“Every man must decide whether he will walk in the light of creative altruism or the in the darkness of destructive selfishness.”  Martin Luther King






“Peace does not mean an absence of conflicts; differences will always be there. Peace means solving these differences through peaceful means; through dialogue, education, knowledge; and through humane ways.”
His Holiness the Dalai Lama



The tragic events of the past few months have focused our nation’s attention more than ever on the reality and consequences of widespread police brutality and racial injustice. At Manjushri Dharma Center, we share this concern and are asking ourselves deep questions about a meaningful and impactful reaction, based not on fear or anger but rather on hope and purpose. We hope that together as a local Sangha, in dialog with each other, Rinpoche and his wider community of students, we can meet this moment to show our commitment to equal treatment for black people, indigenous groups, and all people fighting this long-standing inequality and violence.

• How can we turn these complex emotions and our constant exposure to daily news into an activist Buddhist practice, to create change in ourselves, our Sangha, and our community?
• How can our practice support this critical work and help us grow to become more responsive to local and nationwide realities with respect to racial injustice?
• How do we create change in ourselves and the systems around us that may be perpetuating racism?
• What are we doing on the organizational level to promote inclusiveness for people of color and others that are too often marginalized in our society, and speak to their needs? What can we do better?”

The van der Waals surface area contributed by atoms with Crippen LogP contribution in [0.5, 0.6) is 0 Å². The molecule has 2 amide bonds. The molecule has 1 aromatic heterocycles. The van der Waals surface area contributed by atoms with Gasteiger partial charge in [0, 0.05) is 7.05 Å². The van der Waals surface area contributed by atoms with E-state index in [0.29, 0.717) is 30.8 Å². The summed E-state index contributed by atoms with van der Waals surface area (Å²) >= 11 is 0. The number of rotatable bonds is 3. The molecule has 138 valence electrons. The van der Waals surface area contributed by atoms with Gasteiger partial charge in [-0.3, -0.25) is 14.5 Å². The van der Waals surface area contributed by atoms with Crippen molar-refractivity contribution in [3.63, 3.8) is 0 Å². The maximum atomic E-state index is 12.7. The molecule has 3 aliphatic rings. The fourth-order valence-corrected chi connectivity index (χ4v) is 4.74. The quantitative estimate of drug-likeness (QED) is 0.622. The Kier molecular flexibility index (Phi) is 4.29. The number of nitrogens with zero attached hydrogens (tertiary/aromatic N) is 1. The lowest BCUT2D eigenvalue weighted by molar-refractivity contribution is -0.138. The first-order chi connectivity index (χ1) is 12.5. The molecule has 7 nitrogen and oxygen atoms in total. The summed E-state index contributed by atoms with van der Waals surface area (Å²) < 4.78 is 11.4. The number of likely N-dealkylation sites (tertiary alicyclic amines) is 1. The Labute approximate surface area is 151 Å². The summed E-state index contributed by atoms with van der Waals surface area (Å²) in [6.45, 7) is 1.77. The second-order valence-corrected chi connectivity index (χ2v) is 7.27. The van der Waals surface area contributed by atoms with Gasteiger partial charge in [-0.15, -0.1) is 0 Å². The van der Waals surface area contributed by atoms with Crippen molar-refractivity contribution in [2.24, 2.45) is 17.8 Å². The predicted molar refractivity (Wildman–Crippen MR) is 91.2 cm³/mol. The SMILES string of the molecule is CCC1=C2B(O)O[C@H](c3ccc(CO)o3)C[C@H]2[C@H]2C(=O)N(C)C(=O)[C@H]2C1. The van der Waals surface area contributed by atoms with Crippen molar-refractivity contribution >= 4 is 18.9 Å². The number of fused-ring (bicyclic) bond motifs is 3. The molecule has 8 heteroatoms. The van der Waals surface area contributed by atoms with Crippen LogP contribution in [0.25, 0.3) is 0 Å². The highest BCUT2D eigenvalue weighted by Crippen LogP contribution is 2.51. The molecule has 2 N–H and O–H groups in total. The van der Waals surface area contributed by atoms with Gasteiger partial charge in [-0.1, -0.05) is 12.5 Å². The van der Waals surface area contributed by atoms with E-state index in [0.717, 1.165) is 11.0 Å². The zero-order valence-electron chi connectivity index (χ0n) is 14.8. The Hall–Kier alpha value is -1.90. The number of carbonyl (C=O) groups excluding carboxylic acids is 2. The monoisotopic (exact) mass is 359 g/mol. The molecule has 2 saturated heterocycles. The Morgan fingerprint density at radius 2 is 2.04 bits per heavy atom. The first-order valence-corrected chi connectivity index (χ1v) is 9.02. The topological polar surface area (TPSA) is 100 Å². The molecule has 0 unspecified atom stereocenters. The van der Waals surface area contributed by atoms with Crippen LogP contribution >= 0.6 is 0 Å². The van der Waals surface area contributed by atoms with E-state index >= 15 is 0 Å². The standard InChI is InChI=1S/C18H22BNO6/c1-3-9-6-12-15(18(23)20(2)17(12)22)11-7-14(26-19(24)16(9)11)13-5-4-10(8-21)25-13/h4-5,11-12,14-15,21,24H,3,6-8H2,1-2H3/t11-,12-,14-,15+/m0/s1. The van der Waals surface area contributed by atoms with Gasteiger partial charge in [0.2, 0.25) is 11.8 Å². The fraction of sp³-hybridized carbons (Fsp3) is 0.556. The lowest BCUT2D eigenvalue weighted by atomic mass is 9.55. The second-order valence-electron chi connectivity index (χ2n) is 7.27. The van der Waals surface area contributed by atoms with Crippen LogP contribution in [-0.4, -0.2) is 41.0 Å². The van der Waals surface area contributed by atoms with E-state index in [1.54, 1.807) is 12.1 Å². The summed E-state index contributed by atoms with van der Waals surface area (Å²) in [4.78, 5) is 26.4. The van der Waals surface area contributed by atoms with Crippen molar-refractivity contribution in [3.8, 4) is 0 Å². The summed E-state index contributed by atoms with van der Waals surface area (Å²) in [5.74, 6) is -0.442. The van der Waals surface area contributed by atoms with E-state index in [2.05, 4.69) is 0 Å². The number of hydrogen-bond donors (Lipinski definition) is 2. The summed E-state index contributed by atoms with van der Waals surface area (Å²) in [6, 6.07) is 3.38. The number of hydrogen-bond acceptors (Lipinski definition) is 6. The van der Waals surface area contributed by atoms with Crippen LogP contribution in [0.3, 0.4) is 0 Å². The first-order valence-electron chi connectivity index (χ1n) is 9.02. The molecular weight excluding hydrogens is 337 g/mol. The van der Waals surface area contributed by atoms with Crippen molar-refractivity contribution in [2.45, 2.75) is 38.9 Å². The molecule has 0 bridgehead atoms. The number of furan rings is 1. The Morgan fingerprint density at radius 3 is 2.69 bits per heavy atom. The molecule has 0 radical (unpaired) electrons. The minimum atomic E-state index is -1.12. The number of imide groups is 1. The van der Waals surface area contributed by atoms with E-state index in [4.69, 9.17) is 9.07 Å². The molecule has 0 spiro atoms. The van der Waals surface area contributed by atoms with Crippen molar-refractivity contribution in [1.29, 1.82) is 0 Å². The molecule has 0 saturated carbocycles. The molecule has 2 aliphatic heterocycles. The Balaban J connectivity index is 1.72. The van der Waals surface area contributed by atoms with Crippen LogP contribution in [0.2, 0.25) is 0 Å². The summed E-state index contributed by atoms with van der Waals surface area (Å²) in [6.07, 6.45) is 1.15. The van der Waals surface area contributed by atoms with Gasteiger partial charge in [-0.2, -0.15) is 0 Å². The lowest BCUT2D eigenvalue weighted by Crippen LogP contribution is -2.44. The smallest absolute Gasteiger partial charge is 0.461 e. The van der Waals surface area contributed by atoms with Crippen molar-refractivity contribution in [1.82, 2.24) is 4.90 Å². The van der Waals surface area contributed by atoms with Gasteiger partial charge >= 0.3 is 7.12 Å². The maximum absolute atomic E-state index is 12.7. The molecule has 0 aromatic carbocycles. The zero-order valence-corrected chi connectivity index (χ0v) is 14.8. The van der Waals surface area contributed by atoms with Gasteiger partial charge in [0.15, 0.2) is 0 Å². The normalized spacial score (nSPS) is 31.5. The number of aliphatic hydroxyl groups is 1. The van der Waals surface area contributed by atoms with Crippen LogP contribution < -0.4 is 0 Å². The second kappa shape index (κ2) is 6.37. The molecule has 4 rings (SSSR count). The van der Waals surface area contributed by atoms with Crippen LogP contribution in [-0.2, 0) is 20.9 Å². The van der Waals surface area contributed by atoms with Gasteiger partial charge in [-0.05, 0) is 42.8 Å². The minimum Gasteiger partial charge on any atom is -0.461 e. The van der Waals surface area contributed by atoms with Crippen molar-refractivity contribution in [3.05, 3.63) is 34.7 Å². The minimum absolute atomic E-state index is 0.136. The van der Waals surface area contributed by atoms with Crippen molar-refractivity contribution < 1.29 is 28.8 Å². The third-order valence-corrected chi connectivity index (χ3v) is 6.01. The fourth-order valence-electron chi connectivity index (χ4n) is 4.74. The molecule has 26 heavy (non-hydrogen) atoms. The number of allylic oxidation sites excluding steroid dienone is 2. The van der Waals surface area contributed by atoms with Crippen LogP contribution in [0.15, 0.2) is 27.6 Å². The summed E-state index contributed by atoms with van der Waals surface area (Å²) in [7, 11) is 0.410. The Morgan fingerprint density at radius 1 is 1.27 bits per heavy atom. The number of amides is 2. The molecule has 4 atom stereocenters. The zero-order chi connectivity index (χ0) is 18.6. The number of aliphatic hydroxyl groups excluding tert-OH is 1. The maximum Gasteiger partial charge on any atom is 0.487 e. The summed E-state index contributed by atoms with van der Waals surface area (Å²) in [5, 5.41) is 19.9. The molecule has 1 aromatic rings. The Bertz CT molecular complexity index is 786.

We would like to encourage all of us to explore these questions together. We put forth our deepest hope that we can find answers to this challenging inquiry, to become more engaged Buddhists, and to support this path for our Sangha with internal work and outward action. We want to stand with all peoples who because of race, creed, color, ethnicity or religion are discriminated against and denied true justice, whether here in the United States or any other country.

Please share your thoughts and suggestions, we’d love to hear from you. You may leave comments below or contact support@manjushridharmacenter.org.

“Whether one is rich or poor, educated or illiterate, religious or non-believing, man or woman, black, white, or brown, we are all the same. Physically, emotionally, and mentally, we are all equal. We all share basic needs for food, shelter, safety, and love. We all aspire to happiness and we all shun suffering. Each of us has hopes, worries, fears, and dreams. Each of us wants the best for our family and loved ones. We all experience pain when we suffer loss and joy when we achieve what we seek. On this fundamental level, religion, ethnicity, culture, and language make no difference.”   His Holiness the Dalai Lama